Elliott Smith - New Moon
[Kill Rock Stars]
Double-disc collection documents genius and self-destruction
One day in the late 1990s, not long after his sublime performance of “Miss Misery” in between the bombast of Celine Dion and bravado of Michael Bolton at the 1998 Academy Awards ceremony, Elliott Smith ambled into MTV Networks for an appearance on one of the channel’s daily shows. I was head of music editorial at the time and went to meet the shy singer/songwriter in the green room for a chat about the kinds of questions he might be asked. He was nervous, fidgety, withdrawn, and he wore it all on his sleeve as he sat through one of the more awkward interviews I’d ever seen on celeb TV. It was also one of the more honest ones. It was clear to me that Smith would rather have been anywhere in the world that day than trapped in the tangled web of multicolored MTV sets. Like Brian Wilson a generation earlier, Elliott Smith just wasn’t made for those times.
One reason could be that Smith’s music is timeless. And the 24 demos, outtakes and radio sessions that make up New Moon prove that. Anyone looking to this collection for extra insight into the Elliott Smith psyche—or into the mysterious circumstances surrounding his stabbing death four years ago—will be disappointed. These tracks don’t shed any more light onto Smith’s psychology than do the songs from his first two albums for Kill Rock Stars, Elliott Smith and Either/Or. After all, Smith came out of the gate with lyrics that let us in on his loneliness and depression, his struggles with drugs and alcohol and his relationship problems. What these unearthed gems do shed light on is the depth of Smith’s songwriting gift during his most fertile years, 1995-1997.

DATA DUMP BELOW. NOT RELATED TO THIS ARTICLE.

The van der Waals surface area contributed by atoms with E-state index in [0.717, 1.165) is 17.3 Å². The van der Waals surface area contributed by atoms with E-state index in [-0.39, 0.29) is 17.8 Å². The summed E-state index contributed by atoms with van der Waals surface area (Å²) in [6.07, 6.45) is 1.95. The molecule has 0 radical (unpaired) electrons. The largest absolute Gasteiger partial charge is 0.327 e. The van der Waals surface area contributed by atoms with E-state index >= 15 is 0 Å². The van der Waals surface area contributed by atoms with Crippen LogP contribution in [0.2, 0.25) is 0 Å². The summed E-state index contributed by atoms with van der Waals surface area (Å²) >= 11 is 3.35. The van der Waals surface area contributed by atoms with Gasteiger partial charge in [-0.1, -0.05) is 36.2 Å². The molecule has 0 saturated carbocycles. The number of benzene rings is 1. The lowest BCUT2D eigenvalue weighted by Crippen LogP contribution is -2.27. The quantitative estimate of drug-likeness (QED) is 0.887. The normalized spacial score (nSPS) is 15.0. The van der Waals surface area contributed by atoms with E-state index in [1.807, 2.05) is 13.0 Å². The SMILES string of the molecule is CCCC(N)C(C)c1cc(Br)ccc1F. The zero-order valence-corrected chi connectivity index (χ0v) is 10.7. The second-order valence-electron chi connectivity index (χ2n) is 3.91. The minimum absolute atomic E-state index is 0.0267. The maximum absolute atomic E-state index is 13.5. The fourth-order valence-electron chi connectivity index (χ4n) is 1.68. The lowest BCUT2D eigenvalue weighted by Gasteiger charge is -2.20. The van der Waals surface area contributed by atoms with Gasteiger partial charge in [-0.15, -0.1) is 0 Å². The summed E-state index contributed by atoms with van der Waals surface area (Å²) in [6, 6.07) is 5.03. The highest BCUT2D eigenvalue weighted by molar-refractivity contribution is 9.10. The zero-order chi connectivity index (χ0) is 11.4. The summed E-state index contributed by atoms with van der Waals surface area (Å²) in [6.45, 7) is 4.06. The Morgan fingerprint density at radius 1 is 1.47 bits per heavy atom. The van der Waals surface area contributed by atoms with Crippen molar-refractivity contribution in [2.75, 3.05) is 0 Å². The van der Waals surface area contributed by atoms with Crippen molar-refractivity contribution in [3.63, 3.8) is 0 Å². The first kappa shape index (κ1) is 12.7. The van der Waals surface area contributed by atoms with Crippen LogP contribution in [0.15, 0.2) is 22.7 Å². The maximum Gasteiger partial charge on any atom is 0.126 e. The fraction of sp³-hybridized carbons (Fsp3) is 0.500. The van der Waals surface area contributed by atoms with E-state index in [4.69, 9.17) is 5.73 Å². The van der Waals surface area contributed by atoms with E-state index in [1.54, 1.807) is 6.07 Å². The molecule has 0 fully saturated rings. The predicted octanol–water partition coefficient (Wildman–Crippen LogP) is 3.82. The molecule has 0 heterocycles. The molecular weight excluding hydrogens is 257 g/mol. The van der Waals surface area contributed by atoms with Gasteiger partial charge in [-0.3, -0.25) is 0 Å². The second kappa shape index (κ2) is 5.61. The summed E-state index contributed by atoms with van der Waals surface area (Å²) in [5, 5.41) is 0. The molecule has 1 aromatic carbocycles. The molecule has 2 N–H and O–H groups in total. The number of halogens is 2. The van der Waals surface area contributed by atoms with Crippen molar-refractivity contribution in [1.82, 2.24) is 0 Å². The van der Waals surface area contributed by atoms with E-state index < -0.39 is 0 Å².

Before “Miss Misery” turned the songwriter with the delicate, whispery voice into a mainstream curiosity, Smith was just another child of the early ’90s, a troubled soul exorcising his demons in sadly sweet melodies and prickly, self-deprecating lyrics. He was one among many such post-punk singer/songwriters of the period—Kurt Cobain, Lou Barlow, Lisa Germano, Vic Chesnutt—who chose to work through difficult issues in their heartbreakingly confessional lyrics. In terms of sheer songcraft, Smith was arguably the best of them all. You can hear it in this collection in the skeletal versions of songs such as “Misery” and “See You Later” (recorded by his early-’90s band, Heatmiser) as well as previously unreleased tracks like the sweet, simple opener, “Angel in the Snow.”